With the onset of acid rain, days like this could become obsolete.

Possible solutions:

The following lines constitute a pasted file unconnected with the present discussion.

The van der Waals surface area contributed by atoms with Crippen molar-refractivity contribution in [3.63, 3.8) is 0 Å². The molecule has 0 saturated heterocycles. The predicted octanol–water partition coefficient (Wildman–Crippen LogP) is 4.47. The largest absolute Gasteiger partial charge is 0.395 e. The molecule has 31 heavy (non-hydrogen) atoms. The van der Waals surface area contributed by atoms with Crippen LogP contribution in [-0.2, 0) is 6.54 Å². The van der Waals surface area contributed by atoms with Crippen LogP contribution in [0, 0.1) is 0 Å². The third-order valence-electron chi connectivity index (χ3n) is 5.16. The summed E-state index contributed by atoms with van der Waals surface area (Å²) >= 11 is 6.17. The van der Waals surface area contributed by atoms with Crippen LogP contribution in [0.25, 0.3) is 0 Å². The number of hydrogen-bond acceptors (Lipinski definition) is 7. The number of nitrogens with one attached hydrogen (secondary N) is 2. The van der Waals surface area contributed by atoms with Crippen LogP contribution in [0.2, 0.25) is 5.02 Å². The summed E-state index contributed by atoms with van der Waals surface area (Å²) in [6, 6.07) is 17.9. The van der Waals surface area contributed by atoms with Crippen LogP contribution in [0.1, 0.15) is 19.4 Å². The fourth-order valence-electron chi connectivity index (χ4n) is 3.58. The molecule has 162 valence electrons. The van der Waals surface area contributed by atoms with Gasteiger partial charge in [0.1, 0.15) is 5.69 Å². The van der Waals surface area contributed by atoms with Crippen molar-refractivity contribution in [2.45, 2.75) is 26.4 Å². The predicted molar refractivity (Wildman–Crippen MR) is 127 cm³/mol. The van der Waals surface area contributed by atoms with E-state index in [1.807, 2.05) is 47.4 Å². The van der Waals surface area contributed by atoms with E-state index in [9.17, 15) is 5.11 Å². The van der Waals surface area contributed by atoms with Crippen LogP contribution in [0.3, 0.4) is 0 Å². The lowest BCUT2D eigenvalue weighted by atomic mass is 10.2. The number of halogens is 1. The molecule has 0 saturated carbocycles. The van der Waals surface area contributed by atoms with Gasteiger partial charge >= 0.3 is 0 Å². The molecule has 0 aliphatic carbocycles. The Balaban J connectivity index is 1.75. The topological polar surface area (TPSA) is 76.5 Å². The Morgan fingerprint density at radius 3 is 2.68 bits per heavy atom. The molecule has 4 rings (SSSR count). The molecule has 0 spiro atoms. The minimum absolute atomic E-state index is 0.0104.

To start out, two very simple solutions an individual can do that will help cut down the amount of sulfur going into the air is car-pooling and reducing the amount of energy being used in the home. Cars definitely emit their share of toxins into the air; we all know that and are getting better at it. And there is a very easy incentive to cutting down on home utilities?spend less money. Since it is the electrical plants that produce much of the pollution that attributes to acid rain, less usage of their product will cut down on the amount of sulfur output. As for the government, they are also contributing as we speak. In 1995 title 5 of the"Clean Air Act" was designed to stop the emissions of pollution by ten tons since 1980 and monitor the amount being put out annually. The epa has also put together the cem (Continuous Emissions Monitoring) which continuously monitors the emission of pollutants in industry. The cem has guidelines on equipment: An owner regulated under the cem acid rain program must adhere and install cem units that monitor the SO2 output and the N0x output as well. The program should cut down emissions by 40%. But more than 40% percent is needed to end this problem. Acid rain could have serious ramifications if it is not dealt with. Each living organism affects another living orgnaism. Animals, plants, and human?s all have a duty to eachother, to surive together the best we can. It is up to us to make this thing work, it will not be hard if we pay attention and do the little things.